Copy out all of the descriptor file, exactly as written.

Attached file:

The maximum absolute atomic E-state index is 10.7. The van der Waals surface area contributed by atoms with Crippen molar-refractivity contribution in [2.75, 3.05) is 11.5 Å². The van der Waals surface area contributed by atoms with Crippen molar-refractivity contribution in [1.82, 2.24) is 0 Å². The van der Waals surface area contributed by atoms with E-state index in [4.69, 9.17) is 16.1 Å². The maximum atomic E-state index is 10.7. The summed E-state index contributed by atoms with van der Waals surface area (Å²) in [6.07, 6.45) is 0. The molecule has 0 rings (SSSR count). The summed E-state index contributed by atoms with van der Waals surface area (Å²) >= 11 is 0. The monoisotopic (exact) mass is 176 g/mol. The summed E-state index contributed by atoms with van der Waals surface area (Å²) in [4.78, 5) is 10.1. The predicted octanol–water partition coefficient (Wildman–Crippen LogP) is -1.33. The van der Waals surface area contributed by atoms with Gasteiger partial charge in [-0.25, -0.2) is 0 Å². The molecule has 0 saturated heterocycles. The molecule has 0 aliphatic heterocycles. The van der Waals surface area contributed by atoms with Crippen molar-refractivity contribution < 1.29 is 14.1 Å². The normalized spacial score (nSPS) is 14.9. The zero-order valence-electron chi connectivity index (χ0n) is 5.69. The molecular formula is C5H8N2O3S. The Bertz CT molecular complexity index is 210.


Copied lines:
The maximum absolute atomic E-state index is 10.7. The van der Waals surface area contributed by atoms with Crippen molar-refractivity contribution in [2.75, 3.05) is 11.5 Å². The van der Waals surface area contributed by atoms with Crippen molar-refractivity contribution in [1.82, 2.24) is 0 Å². The van der Waals surface area contributed by atoms with E-state index in [4.69, 9.17) is 16.1 Å². The maximum atomic E-state index is 10.7. The summed E-state index contributed by atoms with van der Waals surface area (Å²) in [6.07, 6.45) is 0. The molecule has 0 rings (SSSR count). The summed E-state index contributed by atoms with van der Waals surface area (Å²) >= 11 is 0. The monoisotopic (exact) mass is 176 g/mol. The summed E-state index contributed by atoms with van der Waals surface area (Å²) in [4.78, 5) is 10.1. The predicted octanol–water partition coefficient (Wildman–Crippen LogP) is -1.33. The van der Waals surface area contributed by atoms with Gasteiger partial charge in [-0.25, -0.2) is 0 Å². The molecule has 0 saturated heterocycles. The molecule has 0 aliphatic heterocycles. The van der Waals surface area contributed by atoms with Crippen molar-refractivity contribution < 1.29 is 14.1 Å². The normalized spacial score (nSPS) is 14.9. The zero-order valence-electron chi connectivity index (χ0n) is 5.69. The molecular formula is C5H8N2O3S. The Bertz CT molecular complexity index is 210.